Box 1: Key principles in emergency management of the unconscious infant when the cause is unknown
Provide life support.
Suspect shaking injury.
Look for retinal haemorrhages and other causes.
Perform computed tomography when cause remains unknown or retinal haemorrhages seen.
Inform social services and police if subdural haemorrhage confirmed.
Altogether 95% of infants with a serious intracranial injury have been shaken.47 The remainder are mostly caused by severe head trauma as in motor vehicle accidents. Other conditions that cause subdural haematomas are the same as those which have been listed as causing retinal haemorrhage. About 20%–30% of asymptomatic neonates have small subdural and subarachnoid haemorrhages which rapidly resolve spontaneously.7 Rarely, chronic subdural haemorrhage is caused by birth injury.48 How often this happens is unknown owing to the difficulty in obtaining a reliable history.45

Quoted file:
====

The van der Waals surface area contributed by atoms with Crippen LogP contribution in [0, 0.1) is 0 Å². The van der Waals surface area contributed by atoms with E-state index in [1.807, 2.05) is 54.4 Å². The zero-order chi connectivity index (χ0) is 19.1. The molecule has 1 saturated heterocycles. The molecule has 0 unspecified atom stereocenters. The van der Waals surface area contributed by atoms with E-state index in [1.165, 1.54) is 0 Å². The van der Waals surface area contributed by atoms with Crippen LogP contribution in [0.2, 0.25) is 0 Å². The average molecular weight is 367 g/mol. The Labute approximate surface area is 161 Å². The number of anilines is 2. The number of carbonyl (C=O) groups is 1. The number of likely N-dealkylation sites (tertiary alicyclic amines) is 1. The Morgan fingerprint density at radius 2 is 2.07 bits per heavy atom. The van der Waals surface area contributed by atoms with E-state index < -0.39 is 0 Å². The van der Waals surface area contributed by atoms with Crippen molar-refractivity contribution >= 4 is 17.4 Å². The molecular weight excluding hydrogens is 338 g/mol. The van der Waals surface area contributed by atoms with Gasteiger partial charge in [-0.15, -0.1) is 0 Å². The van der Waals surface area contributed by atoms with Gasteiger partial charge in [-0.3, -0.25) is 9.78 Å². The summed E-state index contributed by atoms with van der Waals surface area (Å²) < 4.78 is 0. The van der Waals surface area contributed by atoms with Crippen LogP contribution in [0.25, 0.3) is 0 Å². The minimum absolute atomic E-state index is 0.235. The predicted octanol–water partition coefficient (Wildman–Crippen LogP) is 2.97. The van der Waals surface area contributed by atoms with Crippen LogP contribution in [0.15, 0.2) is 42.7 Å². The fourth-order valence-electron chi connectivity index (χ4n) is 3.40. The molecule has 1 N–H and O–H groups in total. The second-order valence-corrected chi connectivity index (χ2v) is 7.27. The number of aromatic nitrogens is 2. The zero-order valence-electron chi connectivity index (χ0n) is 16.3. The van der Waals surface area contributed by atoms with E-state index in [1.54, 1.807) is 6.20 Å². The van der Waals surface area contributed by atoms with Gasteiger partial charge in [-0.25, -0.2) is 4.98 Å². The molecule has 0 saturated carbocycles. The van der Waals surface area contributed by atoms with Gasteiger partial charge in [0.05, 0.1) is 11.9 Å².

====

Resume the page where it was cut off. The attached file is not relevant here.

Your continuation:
Chronic subdural haematomas develop from small amounts of venous bleeding into an enlarged subdural space. This arises where there is brain atrophy such as in the rare metabolic condition glutaric aciduria type 1.49,50 It is thought that in this condition the enlarged subdural space causes stretching of the bridging veins which tear in response to minimal trauma. An ingrowth of granulation tissue from the dura then forms a vascular membrane with fragile capillaries. Capillary microhaemorrhages maintain the size or enlarge the haematoma.51 Other than in children with glutaric aciduria type 1 and ventricular shunts, chronic subdural haematomas should be regarded as inflicted. In glutaric aciduria type 1 frontotemporal atrophy and widening of the sylvian fissure will be apparent on brain imaging. The diagnosis can be made on a biochemical screen and confirmation obtained by the absence of glutaryl-CoA dehydrogenase activity in tissue fibroblasts.49,50